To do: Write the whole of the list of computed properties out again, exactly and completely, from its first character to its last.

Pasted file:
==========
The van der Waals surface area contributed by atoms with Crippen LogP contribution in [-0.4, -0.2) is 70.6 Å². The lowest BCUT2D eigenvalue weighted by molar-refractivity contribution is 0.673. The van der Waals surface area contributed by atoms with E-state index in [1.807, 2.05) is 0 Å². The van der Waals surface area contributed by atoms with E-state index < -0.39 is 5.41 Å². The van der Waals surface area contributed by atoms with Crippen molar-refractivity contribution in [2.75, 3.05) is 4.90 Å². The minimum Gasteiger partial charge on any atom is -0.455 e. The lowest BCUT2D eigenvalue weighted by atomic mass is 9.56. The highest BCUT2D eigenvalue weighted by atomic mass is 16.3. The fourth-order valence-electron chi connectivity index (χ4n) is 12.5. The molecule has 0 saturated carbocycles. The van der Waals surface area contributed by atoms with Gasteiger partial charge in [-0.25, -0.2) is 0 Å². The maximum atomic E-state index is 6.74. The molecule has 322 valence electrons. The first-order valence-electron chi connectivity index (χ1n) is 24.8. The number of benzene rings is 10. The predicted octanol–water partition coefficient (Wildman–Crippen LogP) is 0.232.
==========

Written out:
The van der Waals surface area contributed by atoms with Crippen LogP contribution in [-0.4, -0.2) is 70.6 Å². The lowest BCUT2D eigenvalue weighted by molar-refractivity contribution is 0.673. The van der Waals surface area contributed by atoms with E-state index in [1.807, 2.05) is 0 Å². The van der Waals surface area contributed by atoms with E-state index < -0.39 is 5.41 Å². The van der Waals surface area contributed by atoms with Crippen molar-refractivity contribution in [2.75, 3.05) is 4.90 Å². The minimum Gasteiger partial charge on any atom is -0.455 e. The lowest BCUT2D eigenvalue weighted by atomic mass is 9.56. The highest BCUT2D eigenvalue weighted by atomic mass is 16.3. The fourth-order valence-electron chi connectivity index (χ4n) is 12.5. The molecule has 0 saturated carbocycles. The van der Waals surface area contributed by atoms with Gasteiger partial charge in [-0.25, -0.2) is 0 Å². The maximum atomic E-state index is 6.74. The molecule has 322 valence electrons. The first-order valence-electron chi connectivity index (χ1n) is 24.8. The number of benzene rings is 10. The predicted octanol–water partition coefficient (Wildman–Crippen LogP) is 0.232.